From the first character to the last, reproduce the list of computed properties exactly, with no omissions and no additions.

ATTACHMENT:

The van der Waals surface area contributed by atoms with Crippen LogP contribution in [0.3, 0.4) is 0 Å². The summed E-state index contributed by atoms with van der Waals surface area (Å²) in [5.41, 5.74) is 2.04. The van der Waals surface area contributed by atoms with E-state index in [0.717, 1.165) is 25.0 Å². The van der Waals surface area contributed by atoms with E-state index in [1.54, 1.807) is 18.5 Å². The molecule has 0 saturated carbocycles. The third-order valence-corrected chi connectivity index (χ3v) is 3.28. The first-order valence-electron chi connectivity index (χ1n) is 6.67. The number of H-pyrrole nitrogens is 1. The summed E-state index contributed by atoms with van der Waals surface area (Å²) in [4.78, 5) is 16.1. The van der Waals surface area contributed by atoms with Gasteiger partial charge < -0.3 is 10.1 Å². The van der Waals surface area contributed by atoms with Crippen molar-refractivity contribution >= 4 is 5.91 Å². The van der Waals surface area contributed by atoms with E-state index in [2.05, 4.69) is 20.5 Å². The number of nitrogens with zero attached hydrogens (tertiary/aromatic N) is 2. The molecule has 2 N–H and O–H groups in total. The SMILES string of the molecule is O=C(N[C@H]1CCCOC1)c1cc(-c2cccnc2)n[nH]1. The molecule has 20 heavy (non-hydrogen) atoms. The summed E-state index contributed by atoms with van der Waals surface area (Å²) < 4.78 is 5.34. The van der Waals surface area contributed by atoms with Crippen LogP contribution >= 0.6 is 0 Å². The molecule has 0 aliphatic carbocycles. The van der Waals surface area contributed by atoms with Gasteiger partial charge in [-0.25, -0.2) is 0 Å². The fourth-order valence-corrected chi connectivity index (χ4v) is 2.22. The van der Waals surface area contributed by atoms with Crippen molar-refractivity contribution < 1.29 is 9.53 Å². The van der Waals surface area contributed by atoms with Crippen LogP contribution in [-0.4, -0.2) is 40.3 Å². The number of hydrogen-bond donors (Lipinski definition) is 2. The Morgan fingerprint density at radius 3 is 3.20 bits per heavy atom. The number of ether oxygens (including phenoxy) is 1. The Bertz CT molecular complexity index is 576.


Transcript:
The van der Waals surface area contributed by atoms with Crippen LogP contribution in [0.3, 0.4) is 0 Å². The summed E-state index contributed by atoms with van der Waals surface area (Å²) in [5.41, 5.74) is 2.04. The van der Waals surface area contributed by atoms with E-state index in [0.717, 1.165) is 25.0 Å². The van der Waals surface area contributed by atoms with E-state index in [1.54, 1.807) is 18.5 Å². The molecule has 0 saturated carbocycles. The third-order valence-corrected chi connectivity index (χ3v) is 3.28. The first-order valence-electron chi connectivity index (χ1n) is 6.67. The number of H-pyrrole nitrogens is 1. The summed E-state index contributed by atoms with van der Waals surface area (Å²) in [4.78, 5) is 16.1. The van der Waals surface area contributed by atoms with Gasteiger partial charge < -0.3 is 10.1 Å². The van der Waals surface area contributed by atoms with Crippen molar-refractivity contribution >= 4 is 5.91 Å². The van der Waals surface area contributed by atoms with E-state index in [2.05, 4.69) is 20.5 Å². The number of nitrogens with zero attached hydrogens (tertiary/aromatic N) is 2. The molecule has 2 N–H and O–H groups in total. The SMILES string of the molecule is O=C(N[C@H]1CCCOC1)c1cc(-c2cccnc2)n[nH]1. The molecule has 20 heavy (non-hydrogen) atoms. The summed E-state index contributed by atoms with van der Waals surface area (Å²) < 4.78 is 5.34. The van der Waals surface area contributed by atoms with Crippen LogP contribution >= 0.6 is 0 Å². The molecule has 0 aliphatic carbocycles. The van der Waals surface area contributed by atoms with Gasteiger partial charge in [-0.25, -0.2) is 0 Å². The fourth-order valence-corrected chi connectivity index (χ4v) is 2.22. The van der Waals surface area contributed by atoms with Crippen molar-refractivity contribution < 1.29 is 9.53 Å². The van der Waals surface area contributed by atoms with Crippen LogP contribution in [-0.4, -0.2) is 40.3 Å². The number of hydrogen-bond donors (Lipinski definition) is 2. The Morgan fingerprint density at radius 3 is 3.20 bits per heavy atom. The number of ether oxygens (including phenoxy) is 1. The Bertz CT molecular complexity index is 576.